In an interview with Time magazine in 2015, you pointed out that it's common for us to be TOTALLY shocked and wave our hands in the air, like, " 'How did THIS guy get into the Senate? He's awful!' " And that happens because we didn't see his or her (OK, mostly his) trajectory. "...Well, because they were on the school board, and then the city council, and then the state legislature, and you never knew it." What have you seen elsewhere that's effective in helping women stay hip to what's behind those names on the city, county and state election ballots?

Well, I do think that these Indivisible groups are working, and I think this is the first time we've actually seen people talking about midterms — people who I know, people who are good people but they didn't care about midterms. They didn't understand it. Now we're seeing people look at who's on their school board, who's on their city council, who's running for mayor. It's fascinating that a woman needs to be asked multiple times to run for office, and apparently a guy who's, like, scratching his balls, is like, "Yeah, can I finish scratching my balls? Yeah, I'll run the country." Honestly, men just do it. They don't ask if they're good enough, or if they have all the skills. It's like anything else. You can't have all the skills to govern. You can have some skills, and you can have a passion, but to learn how to govern, you have to get to know the people you're gonna govern. You can be no better advocate than if you literally start listening and talking to people and sharing what their needs are. ... We're seeing people do that because their needs are not being met, and they're saying, "Where can I step in?"

Right. Midterms are where it's at.

Yes. If your issues are repro stuff, or LGBTQ stuff, or gun stuff, or prison stuff, or voting stuff, those things are state ledge-driven. Also, for somebody new to politics, you can win some of those races. You can go door-to-door. A lot of times those are the races that are lost by 50, 100, 300 votes. And for us, it means that people have gotten hip even on local levels of government to not talk about the hot-button issues so they won't be perceived as an extremist. So it's important to check out somebody's LinkedIn page. What church do they go to? Is it a church that's loving and kind, or are they a fire-and-brimstone church that points fingers? Who does this person work for? What have they said on Twitter or Facebook? Or you can go to local extremist organizations and see who they've invited to speak. A lot of times, those speeches are videotaped, and it might be on the website for Arkansas Right to Life, or the National Organization of, um ... People-You've-Blocked-on-Facebook. So, we all have to be a little but sleuthy, but it really does pay off. ... A politician will only move if they see that their inaction will lose them a seat. So we have to show them by being bodies out in front, that yes, the decisions they make matter, and they're gonna matter for me when I go vote.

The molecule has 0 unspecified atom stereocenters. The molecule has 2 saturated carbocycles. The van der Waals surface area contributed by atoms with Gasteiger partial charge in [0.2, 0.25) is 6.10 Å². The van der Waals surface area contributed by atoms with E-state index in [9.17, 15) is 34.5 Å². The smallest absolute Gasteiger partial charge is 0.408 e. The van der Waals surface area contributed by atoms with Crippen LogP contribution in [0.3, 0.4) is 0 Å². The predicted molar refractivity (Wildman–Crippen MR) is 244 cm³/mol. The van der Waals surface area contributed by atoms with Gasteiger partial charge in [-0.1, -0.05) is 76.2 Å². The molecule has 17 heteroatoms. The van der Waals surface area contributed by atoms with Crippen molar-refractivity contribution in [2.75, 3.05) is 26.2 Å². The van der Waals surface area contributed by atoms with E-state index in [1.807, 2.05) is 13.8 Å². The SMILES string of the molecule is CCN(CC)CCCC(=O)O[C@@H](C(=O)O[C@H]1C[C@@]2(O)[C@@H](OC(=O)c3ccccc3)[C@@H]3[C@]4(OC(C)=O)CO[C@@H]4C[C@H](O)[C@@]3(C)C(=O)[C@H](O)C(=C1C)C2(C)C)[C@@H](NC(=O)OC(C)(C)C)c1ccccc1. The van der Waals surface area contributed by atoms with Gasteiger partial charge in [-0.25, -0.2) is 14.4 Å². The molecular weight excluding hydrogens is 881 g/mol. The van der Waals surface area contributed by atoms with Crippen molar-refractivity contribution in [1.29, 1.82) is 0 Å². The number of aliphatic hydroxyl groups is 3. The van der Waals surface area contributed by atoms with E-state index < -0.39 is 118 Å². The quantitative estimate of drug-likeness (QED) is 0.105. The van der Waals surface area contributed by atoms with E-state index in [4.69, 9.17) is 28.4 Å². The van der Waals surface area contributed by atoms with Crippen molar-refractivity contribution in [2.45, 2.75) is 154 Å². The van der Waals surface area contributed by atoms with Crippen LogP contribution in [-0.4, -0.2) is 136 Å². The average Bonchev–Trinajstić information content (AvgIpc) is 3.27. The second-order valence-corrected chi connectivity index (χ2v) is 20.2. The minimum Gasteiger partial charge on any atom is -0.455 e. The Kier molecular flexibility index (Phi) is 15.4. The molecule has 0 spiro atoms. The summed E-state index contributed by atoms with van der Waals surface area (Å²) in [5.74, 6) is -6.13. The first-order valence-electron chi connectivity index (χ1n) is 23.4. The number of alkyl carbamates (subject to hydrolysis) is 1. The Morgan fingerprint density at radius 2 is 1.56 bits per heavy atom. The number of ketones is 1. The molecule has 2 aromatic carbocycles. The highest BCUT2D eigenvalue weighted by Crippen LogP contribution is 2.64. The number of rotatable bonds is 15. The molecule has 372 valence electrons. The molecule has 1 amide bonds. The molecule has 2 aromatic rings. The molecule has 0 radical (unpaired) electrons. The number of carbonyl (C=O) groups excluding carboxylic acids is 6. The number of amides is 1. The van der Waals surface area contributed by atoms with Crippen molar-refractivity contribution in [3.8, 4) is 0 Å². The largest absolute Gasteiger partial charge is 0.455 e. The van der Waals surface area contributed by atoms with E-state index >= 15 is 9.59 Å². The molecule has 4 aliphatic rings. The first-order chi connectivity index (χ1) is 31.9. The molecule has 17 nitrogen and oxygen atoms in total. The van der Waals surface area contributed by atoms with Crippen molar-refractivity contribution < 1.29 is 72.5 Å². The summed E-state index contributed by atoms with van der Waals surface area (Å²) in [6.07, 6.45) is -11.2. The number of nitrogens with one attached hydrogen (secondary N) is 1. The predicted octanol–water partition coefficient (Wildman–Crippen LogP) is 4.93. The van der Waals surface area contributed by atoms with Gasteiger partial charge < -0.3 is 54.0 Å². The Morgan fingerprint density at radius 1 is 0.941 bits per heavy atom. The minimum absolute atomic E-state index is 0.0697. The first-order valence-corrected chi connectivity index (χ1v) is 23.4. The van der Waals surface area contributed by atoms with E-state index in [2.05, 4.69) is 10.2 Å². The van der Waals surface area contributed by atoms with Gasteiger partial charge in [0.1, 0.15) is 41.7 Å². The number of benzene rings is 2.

It's hard for me to fathom how difficult it is to be an abortion provider in Arkansas — to have not taken an easier road somewhere in medical school, and to know that every day when you show up to do your job, there are going to be protestors there. Do you know anything about your plans with the clinics while you're here?

It's kind of a two-pronged thing. So for us, we're doing a comedy show, and then we're having a talkback with a provider or a clinic escort. I'll have a conversation with them after the show so they can talk directly with your community about what they need. The biggest thing for us is that we know from experience – and we've done this in Jackson, Miss., we've done it in Montgomery, Ala. – we have relationships with the activists and the clinics and what we know is that there are people doing excellent work. Sometimes, we're small but mighty, but we need some folks to step in and help out. Through our comedy, by getting two or three hundred people gathered in a room to have a really good time, people can sign up to be a liaison to the clinic, or to help get the coffers for the abortion fund going, or to volunteer for the hotline. It helps you guys grow the community. People sign up, they get screened, and they can carry on the work long after we're gone.

"Lady Parts Justice League: Vagical Mystery Tour," featuring Lizz Winstead, Ian Harvey ("Transparent"), Joyelle Johnson and Alex English ("Night Train with Wyatt Cenac"), lands in Little Rock on Saturday, June 10, 7:30 p.m., $15. Tickets are available at Eventbrite or at

vagicalmysterytour.com.